While not every home maintenance or home improvement project requires the homeowner to completely rebuild a room, it can be extremely useful to understand the process. Once you know what a room is made of, and how it is put together, you can identify the probable cause of a range of common household problems including cracking, damp patches and draughts.
The structure of the room
Your room is likely to contain a mixture of structural walls and stud walls. A structural wall is solid, and forms part of the overall structure of the building. It’s often referred to as a supporting or retaining wall. The stud, on the other hand, is hollow – it’s made of a wooden frame, and has plasterboard fixed to wither side. Insulation and electrical service wires are commonly found inside the stud wall. A structural wall is unlikely to have insulation unless it has been double skinned (otherwise known as a “cavity wall”).
The basic bits
Most rooms in your home need the following services and components:
- Heating pipes
- Radiators or other heat sources
These are the basics of a room, and have to be incorporated in the safest and most sensible manner. Heating pipes, for instance, should be as short as possible so the water has the shortest possible distance to travel from boiler to radiator or tap. This makes the pressure as good as it can be.
Electrical wires should only be fitted by a trained and qualified electrician, and are normally run inside one part of the stud wall only to minimise the risk of screwing through the wall into a mains ring. To be safe, when you affix pictures and mirrors try to do so through the stud (the wooden structure of the wall) rather than the plasterboard, and don’t go near sockets and switches.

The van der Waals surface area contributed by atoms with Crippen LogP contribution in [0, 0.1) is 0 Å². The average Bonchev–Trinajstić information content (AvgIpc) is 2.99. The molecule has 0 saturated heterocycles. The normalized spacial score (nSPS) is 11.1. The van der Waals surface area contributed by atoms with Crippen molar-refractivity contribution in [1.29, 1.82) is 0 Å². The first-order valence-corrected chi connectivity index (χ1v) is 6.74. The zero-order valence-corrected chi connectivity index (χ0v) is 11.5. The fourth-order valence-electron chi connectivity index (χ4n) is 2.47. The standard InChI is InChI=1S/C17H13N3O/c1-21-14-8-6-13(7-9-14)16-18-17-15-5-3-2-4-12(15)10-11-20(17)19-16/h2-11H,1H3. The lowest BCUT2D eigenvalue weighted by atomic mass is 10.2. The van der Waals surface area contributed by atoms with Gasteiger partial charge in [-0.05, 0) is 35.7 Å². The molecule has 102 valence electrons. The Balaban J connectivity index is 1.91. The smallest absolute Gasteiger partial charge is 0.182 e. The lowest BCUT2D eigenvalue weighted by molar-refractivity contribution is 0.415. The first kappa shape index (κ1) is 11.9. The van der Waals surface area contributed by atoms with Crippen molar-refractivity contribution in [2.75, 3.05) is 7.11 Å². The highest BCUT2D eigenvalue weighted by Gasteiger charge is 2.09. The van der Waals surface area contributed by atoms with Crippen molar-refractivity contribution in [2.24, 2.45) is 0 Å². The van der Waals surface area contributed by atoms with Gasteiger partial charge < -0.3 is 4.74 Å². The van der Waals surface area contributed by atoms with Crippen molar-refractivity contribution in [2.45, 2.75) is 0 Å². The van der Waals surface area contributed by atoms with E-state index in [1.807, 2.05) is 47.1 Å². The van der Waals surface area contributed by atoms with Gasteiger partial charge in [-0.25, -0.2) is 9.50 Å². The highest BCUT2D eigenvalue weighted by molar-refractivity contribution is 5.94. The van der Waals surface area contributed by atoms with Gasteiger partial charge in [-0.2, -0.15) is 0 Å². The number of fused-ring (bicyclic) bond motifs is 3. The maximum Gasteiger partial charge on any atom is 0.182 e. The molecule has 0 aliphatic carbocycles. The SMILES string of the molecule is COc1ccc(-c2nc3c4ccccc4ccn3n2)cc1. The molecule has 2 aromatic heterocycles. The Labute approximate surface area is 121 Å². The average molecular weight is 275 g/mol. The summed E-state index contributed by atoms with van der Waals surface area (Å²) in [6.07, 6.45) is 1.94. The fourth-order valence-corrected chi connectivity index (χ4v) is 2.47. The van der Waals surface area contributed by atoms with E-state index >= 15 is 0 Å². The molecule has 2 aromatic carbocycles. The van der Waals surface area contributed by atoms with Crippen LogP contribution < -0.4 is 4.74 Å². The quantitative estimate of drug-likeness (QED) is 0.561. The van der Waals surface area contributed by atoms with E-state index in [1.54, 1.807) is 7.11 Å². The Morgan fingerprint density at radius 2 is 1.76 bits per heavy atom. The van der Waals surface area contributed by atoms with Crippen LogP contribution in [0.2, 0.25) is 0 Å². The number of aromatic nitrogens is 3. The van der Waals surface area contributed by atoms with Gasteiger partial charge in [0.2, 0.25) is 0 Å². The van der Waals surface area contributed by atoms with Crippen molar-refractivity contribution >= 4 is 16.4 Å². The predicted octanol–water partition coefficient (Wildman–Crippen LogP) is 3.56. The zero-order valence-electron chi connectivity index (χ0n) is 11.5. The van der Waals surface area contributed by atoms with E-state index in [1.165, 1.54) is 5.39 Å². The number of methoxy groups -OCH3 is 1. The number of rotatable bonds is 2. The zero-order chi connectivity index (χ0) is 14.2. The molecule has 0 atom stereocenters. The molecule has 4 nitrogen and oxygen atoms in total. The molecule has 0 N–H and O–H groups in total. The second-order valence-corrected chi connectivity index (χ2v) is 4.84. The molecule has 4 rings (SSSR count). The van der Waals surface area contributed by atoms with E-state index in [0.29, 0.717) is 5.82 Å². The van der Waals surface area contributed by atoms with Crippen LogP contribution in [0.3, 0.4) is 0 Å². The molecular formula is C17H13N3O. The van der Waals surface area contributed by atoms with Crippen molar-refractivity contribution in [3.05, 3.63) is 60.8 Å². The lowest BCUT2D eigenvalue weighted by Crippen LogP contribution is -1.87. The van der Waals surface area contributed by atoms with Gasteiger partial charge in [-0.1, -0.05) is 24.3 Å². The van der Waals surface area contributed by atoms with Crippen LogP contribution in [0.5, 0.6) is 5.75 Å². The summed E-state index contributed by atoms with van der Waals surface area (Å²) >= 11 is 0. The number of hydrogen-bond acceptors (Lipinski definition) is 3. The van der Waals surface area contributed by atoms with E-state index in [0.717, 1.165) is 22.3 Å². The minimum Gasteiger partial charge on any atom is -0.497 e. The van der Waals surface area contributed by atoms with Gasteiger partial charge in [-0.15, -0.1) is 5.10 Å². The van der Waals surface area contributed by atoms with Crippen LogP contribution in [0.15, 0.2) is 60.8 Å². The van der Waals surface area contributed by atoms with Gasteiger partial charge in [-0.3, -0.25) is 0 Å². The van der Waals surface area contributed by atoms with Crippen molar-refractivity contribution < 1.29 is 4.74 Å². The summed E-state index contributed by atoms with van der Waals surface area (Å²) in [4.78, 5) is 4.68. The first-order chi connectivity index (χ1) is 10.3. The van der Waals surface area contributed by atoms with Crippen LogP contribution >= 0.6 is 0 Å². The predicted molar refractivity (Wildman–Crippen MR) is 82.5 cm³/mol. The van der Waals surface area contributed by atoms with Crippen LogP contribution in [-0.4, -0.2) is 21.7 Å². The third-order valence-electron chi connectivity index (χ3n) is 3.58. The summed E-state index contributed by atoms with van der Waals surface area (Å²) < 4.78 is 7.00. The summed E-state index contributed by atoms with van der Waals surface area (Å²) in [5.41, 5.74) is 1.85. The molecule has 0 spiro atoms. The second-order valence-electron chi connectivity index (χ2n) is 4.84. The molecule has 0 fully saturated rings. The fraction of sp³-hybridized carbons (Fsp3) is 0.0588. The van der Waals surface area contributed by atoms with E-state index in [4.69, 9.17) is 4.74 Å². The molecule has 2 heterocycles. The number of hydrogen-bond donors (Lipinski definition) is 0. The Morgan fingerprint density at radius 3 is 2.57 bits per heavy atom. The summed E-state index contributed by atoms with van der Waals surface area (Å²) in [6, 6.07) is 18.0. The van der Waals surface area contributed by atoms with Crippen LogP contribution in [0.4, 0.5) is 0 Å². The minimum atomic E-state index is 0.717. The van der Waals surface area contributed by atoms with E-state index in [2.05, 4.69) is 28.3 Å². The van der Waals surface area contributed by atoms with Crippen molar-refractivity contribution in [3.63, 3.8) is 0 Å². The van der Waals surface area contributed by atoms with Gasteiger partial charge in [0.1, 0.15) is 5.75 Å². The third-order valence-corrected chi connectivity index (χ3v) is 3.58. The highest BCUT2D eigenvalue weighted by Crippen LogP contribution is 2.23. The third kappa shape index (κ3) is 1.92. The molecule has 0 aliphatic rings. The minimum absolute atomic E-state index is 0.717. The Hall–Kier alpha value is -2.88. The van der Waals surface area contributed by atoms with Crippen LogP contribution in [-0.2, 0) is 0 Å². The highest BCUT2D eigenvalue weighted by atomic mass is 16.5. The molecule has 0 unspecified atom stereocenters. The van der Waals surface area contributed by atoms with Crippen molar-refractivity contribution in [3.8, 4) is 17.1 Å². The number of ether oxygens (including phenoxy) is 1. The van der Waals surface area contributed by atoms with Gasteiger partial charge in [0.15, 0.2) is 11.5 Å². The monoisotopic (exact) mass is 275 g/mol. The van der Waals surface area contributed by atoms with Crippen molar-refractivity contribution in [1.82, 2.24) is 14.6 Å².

The heating system
The heating pipes run in the gap between ceilings and floors, usually following the line of a joist – to which they can be fixed with brackets. It is wise to run pipes around the edge of a room to minimise the risk of accidentally nailing or sawing through them at a later date, should floorboards be lifted or new lighting be installed in the ceiling. The heating should be fitted by a qualified plumber, and if you have anything to do with the boiler itself you must use a GAS SAFE engineer. There are special considerations when you are dealing with “wet” areas – bathrooms, kitchens and shower rooms or toilets.
A wet area is any part of the home that has been plumbed. The most common wet areas (see above) are toilets, bathrooms and kitchens. When putting plasterboard and finishing onto the walls of a wet area, you should use moisture resistant plasterboard and water resistant paint. Tiles should always be applied using a waterproof adhesive, which will prevent water from leaking through the tiles and into the gypsum in the plasterboard. Any weakness in the seal will result in water pooling behind surfaces, and can cause channels that run water through floorboards and onto the ceilings below.